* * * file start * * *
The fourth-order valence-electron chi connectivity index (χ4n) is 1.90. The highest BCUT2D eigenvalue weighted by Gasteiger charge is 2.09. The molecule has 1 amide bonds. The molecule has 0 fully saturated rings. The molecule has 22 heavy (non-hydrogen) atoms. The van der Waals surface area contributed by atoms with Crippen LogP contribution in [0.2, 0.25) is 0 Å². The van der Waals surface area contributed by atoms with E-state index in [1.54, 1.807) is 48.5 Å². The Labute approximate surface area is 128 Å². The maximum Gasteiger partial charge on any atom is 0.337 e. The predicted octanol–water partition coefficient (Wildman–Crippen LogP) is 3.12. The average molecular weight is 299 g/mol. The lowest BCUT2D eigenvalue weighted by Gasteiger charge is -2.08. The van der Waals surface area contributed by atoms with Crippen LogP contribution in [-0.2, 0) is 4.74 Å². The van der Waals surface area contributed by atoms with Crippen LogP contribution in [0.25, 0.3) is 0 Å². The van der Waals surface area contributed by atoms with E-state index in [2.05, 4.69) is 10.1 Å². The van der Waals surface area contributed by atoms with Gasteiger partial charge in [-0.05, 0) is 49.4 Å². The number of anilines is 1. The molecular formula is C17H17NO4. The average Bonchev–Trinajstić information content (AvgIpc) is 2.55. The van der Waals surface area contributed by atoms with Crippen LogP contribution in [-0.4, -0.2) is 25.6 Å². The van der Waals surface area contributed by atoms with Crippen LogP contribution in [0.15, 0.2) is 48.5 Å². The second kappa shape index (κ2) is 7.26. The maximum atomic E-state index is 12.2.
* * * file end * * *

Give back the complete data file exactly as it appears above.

The fourth-order valence-electron chi connectivity index (χ4n) is 1.90. The highest BCUT2D eigenvalue weighted by Gasteiger charge is 2.09. The molecule has 1 amide bonds. The molecule has 0 fully saturated rings. The molecule has 22 heavy (non-hydrogen) atoms. The van der Waals surface area contributed by atoms with Crippen LogP contribution in [0.2, 0.25) is 0 Å². The van der Waals surface area contributed by atoms with E-state index in [1.54, 1.807) is 48.5 Å². The Labute approximate surface area is 128 Å². The maximum Gasteiger partial charge on any atom is 0.337 e. The predicted octanol–water partition coefficient (Wildman–Crippen LogP) is 3.12. The average molecular weight is 299 g/mol. The lowest BCUT2D eigenvalue weighted by Gasteiger charge is -2.08. The van der Waals surface area contributed by atoms with Crippen LogP contribution in [-0.2, 0) is 4.74 Å². The van der Waals surface area contributed by atoms with Crippen LogP contribution in [0.25, 0.3) is 0 Å². The van der Waals surface area contributed by atoms with E-state index in [2.05, 4.69) is 10.1 Å². The van der Waals surface area contributed by atoms with Gasteiger partial charge in [-0.05, 0) is 49.4 Å². The number of anilines is 1. The molecular formula is C17H17NO4. The average Bonchev–Trinajstić information content (AvgIpc) is 2.55. The van der Waals surface area contributed by atoms with Crippen LogP contribution in [-0.4, -0.2) is 25.6 Å². The van der Waals surface area contributed by atoms with Crippen LogP contribution in [0.15, 0.2) is 48.5 Å². The second kappa shape index (κ2) is 7.26. The maximum atomic E-state index is 12.2.